Recognizing the business opportunity, technology companies are tuning into the possibilities of AI in music. Montreal-based audio platform LANDR, founded by Pascal Pilon in 2013, masters half-a-million songs every month using AI, and has touched hits by artists Lady Gaga and Wiz Khalifa. Historically, musicians hand off the mastering process — the final step of post-production — to sound engineers, who play with a number of processors to unify sound and maintain sonic consistency across an album. Mastering is expensive, and LANDR wants to render the process more accessible. Using AI, its model analyzes the unmastered songs, and compares them to tracks that have been released in the past with similar production features. 

"We're really trying to make it so that artists can focus on the creative side of things. We're removing the technical barriers," Pilon explained from his home office in Montreal.

LANDR has been criticized for the threat the platform presents to human engineers. Pascal claims that the company has worked hard to build trust within the industry: "There's always the perception that change is going to be threatening. But what's important is to never take away the job of the artist." This month, a new version of LANDR's mastering services will be released that will resemble the experience of working with a human engineer. After hearing the work that the software initially produces, you can provide feedback on what you'd like to hear more or less of, and how to change it — just as you would if you were giving directions to someone in the studio. The AI will then adjust the master accordingly.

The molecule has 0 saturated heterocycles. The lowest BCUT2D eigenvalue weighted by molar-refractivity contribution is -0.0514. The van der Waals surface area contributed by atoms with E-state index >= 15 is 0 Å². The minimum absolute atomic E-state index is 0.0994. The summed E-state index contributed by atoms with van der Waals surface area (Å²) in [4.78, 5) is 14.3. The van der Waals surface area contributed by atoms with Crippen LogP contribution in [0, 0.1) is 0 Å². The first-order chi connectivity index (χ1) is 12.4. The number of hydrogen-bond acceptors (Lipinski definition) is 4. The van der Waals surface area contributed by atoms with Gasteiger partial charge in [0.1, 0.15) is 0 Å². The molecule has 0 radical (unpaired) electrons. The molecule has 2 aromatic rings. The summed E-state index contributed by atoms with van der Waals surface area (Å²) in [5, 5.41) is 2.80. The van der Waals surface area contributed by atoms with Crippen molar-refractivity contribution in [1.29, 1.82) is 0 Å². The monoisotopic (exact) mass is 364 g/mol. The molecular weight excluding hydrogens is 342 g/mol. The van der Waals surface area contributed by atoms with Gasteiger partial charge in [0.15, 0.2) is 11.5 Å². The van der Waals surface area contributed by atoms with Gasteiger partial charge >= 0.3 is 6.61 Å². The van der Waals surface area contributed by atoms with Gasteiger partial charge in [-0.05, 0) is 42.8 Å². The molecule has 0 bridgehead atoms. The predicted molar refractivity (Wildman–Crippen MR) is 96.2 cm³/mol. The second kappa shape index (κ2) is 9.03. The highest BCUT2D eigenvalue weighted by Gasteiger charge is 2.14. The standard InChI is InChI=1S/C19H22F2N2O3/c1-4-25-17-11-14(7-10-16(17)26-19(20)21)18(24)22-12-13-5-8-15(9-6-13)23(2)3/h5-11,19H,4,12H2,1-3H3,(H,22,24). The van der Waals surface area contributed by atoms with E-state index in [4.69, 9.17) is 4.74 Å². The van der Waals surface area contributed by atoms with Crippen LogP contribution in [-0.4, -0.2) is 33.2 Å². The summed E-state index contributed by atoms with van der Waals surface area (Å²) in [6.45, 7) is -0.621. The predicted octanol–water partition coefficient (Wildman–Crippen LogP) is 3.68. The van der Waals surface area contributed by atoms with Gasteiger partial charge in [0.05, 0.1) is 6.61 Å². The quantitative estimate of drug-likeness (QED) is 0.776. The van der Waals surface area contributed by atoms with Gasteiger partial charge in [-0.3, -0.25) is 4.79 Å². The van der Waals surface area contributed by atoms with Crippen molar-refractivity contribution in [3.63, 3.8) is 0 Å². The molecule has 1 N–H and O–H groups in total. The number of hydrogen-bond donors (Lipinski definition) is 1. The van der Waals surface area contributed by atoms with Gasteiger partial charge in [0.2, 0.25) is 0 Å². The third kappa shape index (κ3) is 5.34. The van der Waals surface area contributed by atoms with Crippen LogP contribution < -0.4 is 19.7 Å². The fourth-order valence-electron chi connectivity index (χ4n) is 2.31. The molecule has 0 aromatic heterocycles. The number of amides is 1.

Taking algorithms into their own hands, several boundary-pushing Canadian musicians and producers are teaming up with machines. In Calgary, Shaun Lodestar, a.k.a. HomeSick, has turned to AI to produce Isolation Tape, an audiovisual mixtape released in December 2020. Growing up taking piano lessons and later embedding himself in the West Coast electronic scene, Lodestar first dabbled in AI in late 2019 and became enthralled by the process, despite a steep learning curve. Consistent with his DIY ethos, he cut his teeth navigating pre-existing scripts on GitHub and taught himself the Python programming language. Isolation Tape draws on the musical influence of the high-BPM house music genre Chicago juke, delivering a trippy concoction of visceral and mesmeric sounds, produced entirely using AI tools. Magenta was used to generate different drum and synth patterns, while GPT-3 created original lyrical content after Lodestar inputted a collection of poetry.